Google+ to shut down after security bug

Share

At one time Google put significant effort into pushing the adoption of Google+, including using its data to personalize search results based on what a user's connections have +1'd.

According to the Google+ Profile API documentation, profile fields can store a treasure trove of sensitive user details such as such as name, email address, occupation, gender, age, nickname, birthday, just to name a few.

Under the NBD any company who is subject to a data breach, is required to notify both users, and the OAIC of the breach, "where there is a likelihood of serious harm to any of the individuals whose personal information is involved in a data breach". The technology giant opted not to disclose the problem last spring, the Journal reported, in part because of fears of attracting regulatory scrutiny. It is a root-and-branch review of third-party developer access to Google accounts and Android device data and of our philosophy around apps' data access, he wrote. Ireland's data protection regulator told the press it was pushing for more information from Google regarding the breach. In July, the company was criticized after reports that employees for a third-party email app could read emails if those third-party apps had been integrated with email users' Gmail accounts.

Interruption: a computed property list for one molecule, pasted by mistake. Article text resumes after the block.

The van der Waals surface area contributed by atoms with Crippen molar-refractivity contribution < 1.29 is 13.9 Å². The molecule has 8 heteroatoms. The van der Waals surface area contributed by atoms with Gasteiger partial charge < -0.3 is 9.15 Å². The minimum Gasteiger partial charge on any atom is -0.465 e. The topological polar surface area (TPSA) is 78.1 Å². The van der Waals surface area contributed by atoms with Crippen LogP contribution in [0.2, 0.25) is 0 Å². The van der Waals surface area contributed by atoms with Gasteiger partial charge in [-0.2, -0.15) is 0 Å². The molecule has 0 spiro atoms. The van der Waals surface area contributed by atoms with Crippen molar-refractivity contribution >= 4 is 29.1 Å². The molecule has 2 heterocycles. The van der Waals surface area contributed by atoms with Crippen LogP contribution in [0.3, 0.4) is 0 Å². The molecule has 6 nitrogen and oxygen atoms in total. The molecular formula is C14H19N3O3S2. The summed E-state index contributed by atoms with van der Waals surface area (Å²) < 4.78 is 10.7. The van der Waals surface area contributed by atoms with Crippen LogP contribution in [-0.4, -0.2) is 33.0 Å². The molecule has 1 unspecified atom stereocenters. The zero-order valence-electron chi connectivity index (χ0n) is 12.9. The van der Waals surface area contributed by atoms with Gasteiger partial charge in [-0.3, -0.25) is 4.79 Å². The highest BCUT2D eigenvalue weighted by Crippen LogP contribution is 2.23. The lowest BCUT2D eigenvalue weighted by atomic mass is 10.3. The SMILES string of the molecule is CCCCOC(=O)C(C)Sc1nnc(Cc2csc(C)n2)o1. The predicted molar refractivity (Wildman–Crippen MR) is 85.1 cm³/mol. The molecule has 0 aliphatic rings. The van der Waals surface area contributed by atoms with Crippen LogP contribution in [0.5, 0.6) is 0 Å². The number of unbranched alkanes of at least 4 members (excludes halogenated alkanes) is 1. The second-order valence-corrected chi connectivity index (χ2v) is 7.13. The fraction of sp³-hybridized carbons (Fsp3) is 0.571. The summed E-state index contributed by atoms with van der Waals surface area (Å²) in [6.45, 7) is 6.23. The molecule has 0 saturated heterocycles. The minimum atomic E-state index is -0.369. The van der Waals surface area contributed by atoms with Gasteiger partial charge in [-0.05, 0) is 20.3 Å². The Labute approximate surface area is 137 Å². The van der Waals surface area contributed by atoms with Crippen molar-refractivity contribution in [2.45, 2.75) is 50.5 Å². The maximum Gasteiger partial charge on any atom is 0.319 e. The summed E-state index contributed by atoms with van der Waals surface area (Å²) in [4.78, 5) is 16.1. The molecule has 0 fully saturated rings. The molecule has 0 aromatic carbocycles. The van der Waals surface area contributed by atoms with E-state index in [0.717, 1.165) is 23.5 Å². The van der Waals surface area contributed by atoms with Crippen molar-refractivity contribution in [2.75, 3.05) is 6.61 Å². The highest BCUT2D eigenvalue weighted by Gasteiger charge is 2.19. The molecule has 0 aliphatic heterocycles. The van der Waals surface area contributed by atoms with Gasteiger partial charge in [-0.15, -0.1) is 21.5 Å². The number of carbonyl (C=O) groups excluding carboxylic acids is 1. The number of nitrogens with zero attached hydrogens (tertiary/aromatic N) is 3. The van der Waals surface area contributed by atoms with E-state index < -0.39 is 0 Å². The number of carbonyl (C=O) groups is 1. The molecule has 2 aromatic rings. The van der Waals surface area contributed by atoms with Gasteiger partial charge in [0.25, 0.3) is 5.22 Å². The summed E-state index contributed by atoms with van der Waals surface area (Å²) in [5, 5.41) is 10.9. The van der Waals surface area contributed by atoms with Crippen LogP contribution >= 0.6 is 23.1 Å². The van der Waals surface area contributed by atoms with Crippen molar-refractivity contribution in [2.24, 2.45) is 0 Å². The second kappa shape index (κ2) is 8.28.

However, Google only keeps the log data of the API in question for two weeks, due to privacy reasons, and therefore "cannot confirm which users were impacted by this bug", Smith added.

Google today revealed that it's shutting down the consumer version of Google+.

IPhone XS users can now charge their phones in peace
Apart from that, there are also fixes to subtitles not appearing in some video apps and Bluetooth unavailability issue. Thus, the update to iOS 12.0.1 should help some iPhone users experience faster Wi-Fi connectivity.

There's no evidence that any developer was aware of this bug or abusing the API. "That means we can not confirm which users were impacted by this bug". The bug is said to have affected as many as 500,000 accounts, though the company says it found "no evidence" that any data was actually misused.

The Wall Street Journal cited unidentified sources and an internal memo created by Google's legal and policy staff for upper executives.

The same month that the bug was discovered, Facebook's Cambridge Analytica data scandal came to light, prompting politicians on both sides of the Atlantic to call for hearings and regulation.

"Our analysis showed that up to 438 applications may have used this API", Google said.

"Every year, we send millions of notifications to users about privacy and security bugs and issues".

Share